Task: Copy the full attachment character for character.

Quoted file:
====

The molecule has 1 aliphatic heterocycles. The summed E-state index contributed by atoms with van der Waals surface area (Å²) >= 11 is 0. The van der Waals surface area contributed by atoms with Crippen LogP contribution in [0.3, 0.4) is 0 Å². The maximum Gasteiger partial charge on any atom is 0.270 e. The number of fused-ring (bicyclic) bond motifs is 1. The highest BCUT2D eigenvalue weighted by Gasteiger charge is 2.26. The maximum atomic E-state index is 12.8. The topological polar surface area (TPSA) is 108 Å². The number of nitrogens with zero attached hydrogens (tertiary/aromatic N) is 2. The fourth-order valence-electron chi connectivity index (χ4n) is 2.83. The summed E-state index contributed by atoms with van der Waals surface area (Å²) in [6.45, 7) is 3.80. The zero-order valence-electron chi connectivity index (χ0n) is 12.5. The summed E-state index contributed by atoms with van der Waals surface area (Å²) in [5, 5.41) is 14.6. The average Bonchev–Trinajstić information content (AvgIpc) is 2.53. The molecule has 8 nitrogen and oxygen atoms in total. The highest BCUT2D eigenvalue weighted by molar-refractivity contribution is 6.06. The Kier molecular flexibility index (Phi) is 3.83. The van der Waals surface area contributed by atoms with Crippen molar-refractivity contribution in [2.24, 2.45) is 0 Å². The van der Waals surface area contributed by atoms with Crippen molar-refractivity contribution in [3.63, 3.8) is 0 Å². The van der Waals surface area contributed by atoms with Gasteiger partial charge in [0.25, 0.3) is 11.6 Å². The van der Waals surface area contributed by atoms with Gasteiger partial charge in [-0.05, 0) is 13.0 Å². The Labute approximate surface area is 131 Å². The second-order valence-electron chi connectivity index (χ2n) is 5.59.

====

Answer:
The molecule has 1 aliphatic heterocycles. The summed E-state index contributed by atoms with van der Waals surface area (Å²) >= 11 is 0. The van der Waals surface area contributed by atoms with Crippen LogP contribution in [0.3, 0.4) is 0 Å². The maximum Gasteiger partial charge on any atom is 0.270 e. The number of fused-ring (bicyclic) bond motifs is 1. The highest BCUT2D eigenvalue weighted by Gasteiger charge is 2.26. The maximum atomic E-state index is 12.8. The topological polar surface area (TPSA) is 108 Å². The number of nitrogens with zero attached hydrogens (tertiary/aromatic N) is 2. The fourth-order valence-electron chi connectivity index (χ4n) is 2.83. The summed E-state index contributed by atoms with van der Waals surface area (Å²) in [6.45, 7) is 3.80. The zero-order valence-electron chi connectivity index (χ0n) is 12.5. The summed E-state index contributed by atoms with van der Waals surface area (Å²) in [5, 5.41) is 14.6. The average Bonchev–Trinajstić information content (AvgIpc) is 2.53. The molecule has 8 nitrogen and oxygen atoms in total. The highest BCUT2D eigenvalue weighted by molar-refractivity contribution is 6.06. The Kier molecular flexibility index (Phi) is 3.83. The van der Waals surface area contributed by atoms with Crippen molar-refractivity contribution in [2.24, 2.45) is 0 Å². The van der Waals surface area contributed by atoms with Crippen molar-refractivity contribution in [3.63, 3.8) is 0 Å². The van der Waals surface area contributed by atoms with Gasteiger partial charge in [0.25, 0.3) is 11.6 Å². The van der Waals surface area contributed by atoms with Gasteiger partial charge in [-0.05, 0) is 13.0 Å². The Labute approximate surface area is 131 Å². The second-order valence-electron chi connectivity index (χ2n) is 5.59.